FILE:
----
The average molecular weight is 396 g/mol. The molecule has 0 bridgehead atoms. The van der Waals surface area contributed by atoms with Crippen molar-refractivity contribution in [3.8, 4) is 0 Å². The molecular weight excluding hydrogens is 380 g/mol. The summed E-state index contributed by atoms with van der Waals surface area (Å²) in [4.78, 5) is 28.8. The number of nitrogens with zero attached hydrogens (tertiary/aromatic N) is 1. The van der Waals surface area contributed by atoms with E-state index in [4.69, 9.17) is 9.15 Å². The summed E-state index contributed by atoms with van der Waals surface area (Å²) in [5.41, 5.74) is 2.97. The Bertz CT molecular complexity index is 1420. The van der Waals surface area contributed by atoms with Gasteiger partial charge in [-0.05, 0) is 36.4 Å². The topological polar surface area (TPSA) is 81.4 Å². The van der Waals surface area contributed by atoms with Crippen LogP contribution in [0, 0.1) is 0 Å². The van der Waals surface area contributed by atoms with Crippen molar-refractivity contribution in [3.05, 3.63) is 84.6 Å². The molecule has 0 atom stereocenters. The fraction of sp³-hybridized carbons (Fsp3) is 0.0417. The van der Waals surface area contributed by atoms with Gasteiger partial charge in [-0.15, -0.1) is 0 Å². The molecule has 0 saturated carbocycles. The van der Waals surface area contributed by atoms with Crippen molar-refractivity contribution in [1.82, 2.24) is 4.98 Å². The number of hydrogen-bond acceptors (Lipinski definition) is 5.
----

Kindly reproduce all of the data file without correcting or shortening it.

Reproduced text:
The average molecular weight is 396 g/mol. The molecule has 0 bridgehead atoms. The van der Waals surface area contributed by atoms with Crippen molar-refractivity contribution in [3.8, 4) is 0 Å². The molecular weight excluding hydrogens is 380 g/mol. The summed E-state index contributed by atoms with van der Waals surface area (Å²) in [4.78, 5) is 28.8. The number of nitrogens with zero attached hydrogens (tertiary/aromatic N) is 1. The van der Waals surface area contributed by atoms with E-state index in [4.69, 9.17) is 9.15 Å². The summed E-state index contributed by atoms with van der Waals surface area (Å²) in [5.41, 5.74) is 2.97. The Bertz CT molecular complexity index is 1420. The van der Waals surface area contributed by atoms with Gasteiger partial charge in [-0.05, 0) is 36.4 Å². The topological polar surface area (TPSA) is 81.4 Å². The van der Waals surface area contributed by atoms with Crippen LogP contribution in [0, 0.1) is 0 Å². The van der Waals surface area contributed by atoms with Crippen molar-refractivity contribution in [3.05, 3.63) is 84.6 Å². The molecule has 0 atom stereocenters. The fraction of sp³-hybridized carbons (Fsp3) is 0.0417. The van der Waals surface area contributed by atoms with Gasteiger partial charge in [-0.15, -0.1) is 0 Å². The molecule has 0 saturated carbocycles. The van der Waals surface area contributed by atoms with Crippen molar-refractivity contribution in [1.82, 2.24) is 4.98 Å². The number of hydrogen-bond acceptors (Lipinski definition) is 5.